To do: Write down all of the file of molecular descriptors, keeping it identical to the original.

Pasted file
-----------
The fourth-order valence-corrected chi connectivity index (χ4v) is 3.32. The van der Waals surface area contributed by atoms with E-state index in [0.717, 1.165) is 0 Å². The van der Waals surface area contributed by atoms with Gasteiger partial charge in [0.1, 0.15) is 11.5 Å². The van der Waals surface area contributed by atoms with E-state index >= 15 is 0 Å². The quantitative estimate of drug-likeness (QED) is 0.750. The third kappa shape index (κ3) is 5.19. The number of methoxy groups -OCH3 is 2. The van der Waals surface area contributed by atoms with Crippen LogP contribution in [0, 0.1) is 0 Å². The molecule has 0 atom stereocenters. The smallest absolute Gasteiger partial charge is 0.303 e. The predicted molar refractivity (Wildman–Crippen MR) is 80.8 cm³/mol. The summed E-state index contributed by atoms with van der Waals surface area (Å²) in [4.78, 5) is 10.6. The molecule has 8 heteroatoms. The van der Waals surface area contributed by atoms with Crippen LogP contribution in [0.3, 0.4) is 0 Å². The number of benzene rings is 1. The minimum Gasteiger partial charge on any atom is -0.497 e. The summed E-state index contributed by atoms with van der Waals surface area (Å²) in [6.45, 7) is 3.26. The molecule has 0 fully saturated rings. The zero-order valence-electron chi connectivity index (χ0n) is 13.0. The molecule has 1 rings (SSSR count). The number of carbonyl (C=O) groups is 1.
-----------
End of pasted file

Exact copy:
The fourth-order valence-corrected chi connectivity index (χ4v) is 3.32. The van der Waals surface area contributed by atoms with E-state index in [0.717, 1.165) is 0 Å². The van der Waals surface area contributed by atoms with Gasteiger partial charge in [0.1, 0.15) is 11.5 Å². The van der Waals surface area contributed by atoms with E-state index >= 15 is 0 Å². The quantitative estimate of drug-likeness (QED) is 0.750. The third kappa shape index (κ3) is 5.19. The number of methoxy groups -OCH3 is 2. The van der Waals surface area contributed by atoms with Crippen LogP contribution in [0, 0.1) is 0 Å². The molecule has 0 atom stereocenters. The smallest absolute Gasteiger partial charge is 0.303 e. The predicted molar refractivity (Wildman–Crippen MR) is 80.8 cm³/mol. The summed E-state index contributed by atoms with van der Waals surface area (Å²) in [4.78, 5) is 10.6. The molecule has 8 heteroatoms. The van der Waals surface area contributed by atoms with Crippen LogP contribution in [0.3, 0.4) is 0 Å². The number of benzene rings is 1. The minimum Gasteiger partial charge on any atom is -0.497 e. The summed E-state index contributed by atoms with van der Waals surface area (Å²) in [6.45, 7) is 3.26. The molecule has 0 fully saturated rings. The zero-order valence-electron chi connectivity index (χ0n) is 13.0. The molecule has 1 rings (SSSR count). The number of carbonyl (C=O) groups is 1.